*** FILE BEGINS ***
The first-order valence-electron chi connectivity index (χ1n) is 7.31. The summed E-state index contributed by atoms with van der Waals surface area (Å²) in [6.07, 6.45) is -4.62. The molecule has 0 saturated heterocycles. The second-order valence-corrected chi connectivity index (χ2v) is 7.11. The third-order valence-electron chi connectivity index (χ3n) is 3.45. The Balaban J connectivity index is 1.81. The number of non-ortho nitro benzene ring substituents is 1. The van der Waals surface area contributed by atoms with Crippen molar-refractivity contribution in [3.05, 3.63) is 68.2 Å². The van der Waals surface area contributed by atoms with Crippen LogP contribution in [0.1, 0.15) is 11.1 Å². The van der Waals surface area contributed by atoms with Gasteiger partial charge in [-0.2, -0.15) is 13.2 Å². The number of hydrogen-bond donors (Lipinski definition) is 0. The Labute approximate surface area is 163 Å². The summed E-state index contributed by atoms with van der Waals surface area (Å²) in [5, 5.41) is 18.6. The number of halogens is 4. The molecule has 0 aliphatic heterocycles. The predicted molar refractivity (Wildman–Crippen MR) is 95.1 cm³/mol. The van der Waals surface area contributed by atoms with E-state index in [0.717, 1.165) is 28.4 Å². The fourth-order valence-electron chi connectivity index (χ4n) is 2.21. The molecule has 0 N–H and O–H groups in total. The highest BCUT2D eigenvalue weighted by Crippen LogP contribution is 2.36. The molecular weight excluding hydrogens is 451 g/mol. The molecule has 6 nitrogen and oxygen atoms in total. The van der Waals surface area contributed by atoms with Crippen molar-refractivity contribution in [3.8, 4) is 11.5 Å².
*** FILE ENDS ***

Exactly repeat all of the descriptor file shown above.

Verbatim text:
The first-order valence-electron chi connectivity index (χ1n) is 7.31. The summed E-state index contributed by atoms with van der Waals surface area (Å²) in [6.07, 6.45) is -4.62. The molecule has 0 saturated heterocycles. The second-order valence-corrected chi connectivity index (χ2v) is 7.11. The third-order valence-electron chi connectivity index (χ3n) is 3.45. The Balaban J connectivity index is 1.81. The number of non-ortho nitro benzene ring substituents is 1. The van der Waals surface area contributed by atoms with Crippen molar-refractivity contribution in [3.05, 3.63) is 68.2 Å². The van der Waals surface area contributed by atoms with Crippen LogP contribution in [0.1, 0.15) is 11.1 Å². The van der Waals surface area contributed by atoms with Gasteiger partial charge in [-0.2, -0.15) is 13.2 Å². The number of hydrogen-bond donors (Lipinski definition) is 0. The Labute approximate surface area is 163 Å². The summed E-state index contributed by atoms with van der Waals surface area (Å²) in [5, 5.41) is 18.6. The number of halogens is 4. The molecule has 0 aliphatic heterocycles. The predicted molar refractivity (Wildman–Crippen MR) is 95.1 cm³/mol. The van der Waals surface area contributed by atoms with E-state index in [0.717, 1.165) is 28.4 Å². The fourth-order valence-electron chi connectivity index (χ4n) is 2.21. The molecule has 0 N–H and O–H groups in total. The highest BCUT2D eigenvalue weighted by Crippen LogP contribution is 2.36. The molecular weight excluding hydrogens is 451 g/mol. The molecule has 6 nitrogen and oxygen atoms in total. The van der Waals surface area contributed by atoms with Crippen molar-refractivity contribution in [3.8, 4) is 11.5 Å².